Suggestions for Touring the Amanas

    The Amana Colonies offer something for every visitor including lovely rural scenery, quaint villages, unusual architecture, museum exhibits, artisan demonstrations, nature trails, extensive shopping, golf, and unique German-American dining.  A complete guide to all of these features including van, walking, and wine tours is found at the official Amana Colonies web site  Additional information can also be found at www.amanavillages.comBábi's Bed and Breakfast provides an ideal location to explore all seven villages.  We are located on the south side of a 17-mile loop through the villages called the Amana Colonies Trail.

       Settled in the 1850s by a German religious group, the Community of True Inspiration, the Amana villages were built one-to-three miles apart.  Each village had a church, general store, farm buildings, multi-family residences, workshops and communal kitchens.  The communal system continued until 1932.  Today, the original communal buildings in each village contain private residences, museums, art galleries, artisan workshops, restaurants, B&Bs, antique shops and a variety of other businesses.  

·           South Amana is almost entirely brick buildings and is famous for its wonderful flower gardens.  Here too is an agricultural museum and a museum of miniature buildings depicting Amana's and Iowa's rural past.  The Schanz furniture shop, located across the road from Bábi's, carries on the Amana tradition of fine handcrafted furniture.  Fern Hill offers antiques, architectural salvage, quilts, and many more items while nearby third-generation weaver George Berger produces traditional Amana rugs.  The U.S. Post Office here occupies one of the many historic buildings.

·          Upper South Amana contains a small number of traditional homes.

·         West Amana buildings are primarily made of sandstone.  While much of the village is still residential, a stop at the old West Amana church will find Michele Maring Miller producing watercolor images of Amanas.  Near the church/gallery are a blacksmith shop, and a tractor and farm equipment museum.  Down the hill along the highway are a broom and basket shop, a basket museum, and the famous giant walnut rocker.

·         High Amana also has many sandstone structures including the Amana Arts Guild (housed in an old church) where works by local artisans are displayed and sold.  The High Amana General Store has changed little in 150 years and is both a museum and a shop. On the south side of town are a large farm complex and the offices of Amana Society Farms, Inc. which oversees the 25,000 acre crop, cattle and forestry business.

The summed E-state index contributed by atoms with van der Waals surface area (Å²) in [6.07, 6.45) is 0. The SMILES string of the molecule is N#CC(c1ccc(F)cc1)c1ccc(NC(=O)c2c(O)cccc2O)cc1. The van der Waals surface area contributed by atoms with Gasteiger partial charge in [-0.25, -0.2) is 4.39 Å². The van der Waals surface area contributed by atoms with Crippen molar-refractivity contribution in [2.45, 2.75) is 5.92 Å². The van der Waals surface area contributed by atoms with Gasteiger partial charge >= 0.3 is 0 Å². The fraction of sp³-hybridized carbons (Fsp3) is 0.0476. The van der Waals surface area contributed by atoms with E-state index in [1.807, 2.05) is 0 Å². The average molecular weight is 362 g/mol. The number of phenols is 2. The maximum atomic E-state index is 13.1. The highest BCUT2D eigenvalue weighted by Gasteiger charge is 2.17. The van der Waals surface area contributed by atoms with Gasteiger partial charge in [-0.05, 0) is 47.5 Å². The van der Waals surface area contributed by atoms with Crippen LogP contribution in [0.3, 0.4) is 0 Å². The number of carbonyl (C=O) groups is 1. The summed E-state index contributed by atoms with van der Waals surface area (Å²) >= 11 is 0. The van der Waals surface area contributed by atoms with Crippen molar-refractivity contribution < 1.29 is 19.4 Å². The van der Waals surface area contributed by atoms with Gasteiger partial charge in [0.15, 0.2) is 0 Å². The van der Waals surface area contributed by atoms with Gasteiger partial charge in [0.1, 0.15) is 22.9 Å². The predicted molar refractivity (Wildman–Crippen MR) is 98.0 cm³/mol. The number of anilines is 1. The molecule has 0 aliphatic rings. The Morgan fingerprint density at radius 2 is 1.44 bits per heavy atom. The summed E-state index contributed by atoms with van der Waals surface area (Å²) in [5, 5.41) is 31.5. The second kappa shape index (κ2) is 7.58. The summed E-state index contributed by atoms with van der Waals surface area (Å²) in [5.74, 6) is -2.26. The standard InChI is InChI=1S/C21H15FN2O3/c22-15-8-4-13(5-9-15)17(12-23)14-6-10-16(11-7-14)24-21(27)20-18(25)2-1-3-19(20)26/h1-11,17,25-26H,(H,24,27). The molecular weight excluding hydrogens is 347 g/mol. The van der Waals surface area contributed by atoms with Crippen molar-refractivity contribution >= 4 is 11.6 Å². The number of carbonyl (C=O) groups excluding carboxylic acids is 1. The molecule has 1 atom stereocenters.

·         Middle Amana contains brick and frame homes including bed and breakfasts and the only original open hearth bakery still in operation.  A kitchen museum here depicts the large-scale cooking and dining operations typical of the communal period.  Here also is the modern Amana Refrigeration plant (now a division of Whirlpool) and nearby the Amana Golf Course.  Just east of Middle Amana is Lily Lake with its variety of wildlife and the famous water lilies which bloom each summer.  Further down the road is the Old Creamery Theatre, one of Amana's professional theatre companies, offering lighthearted and serious dramatic works much of the year.

·         Amana is the largest of the seven villages and its streets contain dozens of shops, galleries, wineries, several B&Bs, a motel, the Amana Woolen Mill, a micro-brewery, a professional theatre company and all of the German-American restaurants.

·         East Amana is entirely residential but one of the most picturesque of the villages.

·         Homestead was added to the Amana Colonies in 1861 to provide initial access to rail service for the colonies.  There is a store and church museum here as well as an art gallery, bed and breakfasts, a hotel, winery, and organic grocery store.

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